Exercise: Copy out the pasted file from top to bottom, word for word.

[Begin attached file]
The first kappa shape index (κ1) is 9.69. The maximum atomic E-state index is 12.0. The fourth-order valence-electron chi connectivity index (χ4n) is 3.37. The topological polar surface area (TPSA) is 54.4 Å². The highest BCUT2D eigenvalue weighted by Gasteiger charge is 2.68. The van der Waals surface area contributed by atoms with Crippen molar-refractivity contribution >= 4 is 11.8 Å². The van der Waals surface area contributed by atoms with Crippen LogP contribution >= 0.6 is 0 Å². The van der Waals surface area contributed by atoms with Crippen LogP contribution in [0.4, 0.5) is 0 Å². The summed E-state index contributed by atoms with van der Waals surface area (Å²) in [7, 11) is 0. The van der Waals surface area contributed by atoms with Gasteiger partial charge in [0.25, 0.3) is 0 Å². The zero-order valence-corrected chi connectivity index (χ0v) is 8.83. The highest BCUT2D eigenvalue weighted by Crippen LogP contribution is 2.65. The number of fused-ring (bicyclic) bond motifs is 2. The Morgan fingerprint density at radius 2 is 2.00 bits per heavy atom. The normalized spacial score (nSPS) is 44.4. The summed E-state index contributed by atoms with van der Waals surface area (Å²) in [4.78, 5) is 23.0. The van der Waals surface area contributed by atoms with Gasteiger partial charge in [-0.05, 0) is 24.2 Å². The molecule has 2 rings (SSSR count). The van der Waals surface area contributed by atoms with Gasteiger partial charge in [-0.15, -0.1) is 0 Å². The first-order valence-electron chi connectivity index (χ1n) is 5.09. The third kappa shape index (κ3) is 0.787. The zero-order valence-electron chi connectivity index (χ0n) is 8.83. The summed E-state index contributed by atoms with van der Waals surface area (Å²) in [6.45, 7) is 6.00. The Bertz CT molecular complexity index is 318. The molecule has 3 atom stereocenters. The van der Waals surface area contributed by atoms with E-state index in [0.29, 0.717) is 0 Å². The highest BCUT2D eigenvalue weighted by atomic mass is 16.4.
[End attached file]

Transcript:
The first kappa shape index (κ1) is 9.69. The maximum atomic E-state index is 12.0. The fourth-order valence-electron chi connectivity index (χ4n) is 3.37. The topological polar surface area (TPSA) is 54.4 Å². The highest BCUT2D eigenvalue weighted by Gasteiger charge is 2.68. The van der Waals surface area contributed by atoms with Crippen molar-refractivity contribution >= 4 is 11.8 Å². The van der Waals surface area contributed by atoms with Crippen LogP contribution >= 0.6 is 0 Å². The van der Waals surface area contributed by atoms with Crippen LogP contribution in [0.4, 0.5) is 0 Å². The summed E-state index contributed by atoms with van der Waals surface area (Å²) in [7, 11) is 0. The van der Waals surface area contributed by atoms with Gasteiger partial charge in [0.25, 0.3) is 0 Å². The zero-order valence-corrected chi connectivity index (χ0v) is 8.83. The highest BCUT2D eigenvalue weighted by Crippen LogP contribution is 2.65. The number of fused-ring (bicyclic) bond motifs is 2. The Morgan fingerprint density at radius 2 is 2.00 bits per heavy atom. The normalized spacial score (nSPS) is 44.4. The summed E-state index contributed by atoms with van der Waals surface area (Å²) in [4.78, 5) is 23.0. The van der Waals surface area contributed by atoms with Gasteiger partial charge in [-0.05, 0) is 24.2 Å². The molecule has 2 rings (SSSR count). The van der Waals surface area contributed by atoms with Gasteiger partial charge in [-0.15, -0.1) is 0 Å². The first-order valence-electron chi connectivity index (χ1n) is 5.09. The third kappa shape index (κ3) is 0.787. The zero-order valence-electron chi connectivity index (χ0n) is 8.83. The summed E-state index contributed by atoms with van der Waals surface area (Å²) in [6.45, 7) is 6.00. The Bertz CT molecular complexity index is 318. The molecule has 3 atom stereocenters. The van der Waals surface area contributed by atoms with E-state index in [0.29, 0.717) is 0 Å². The highest BCUT2D eigenvalue weighted by atomic mass is 16.4.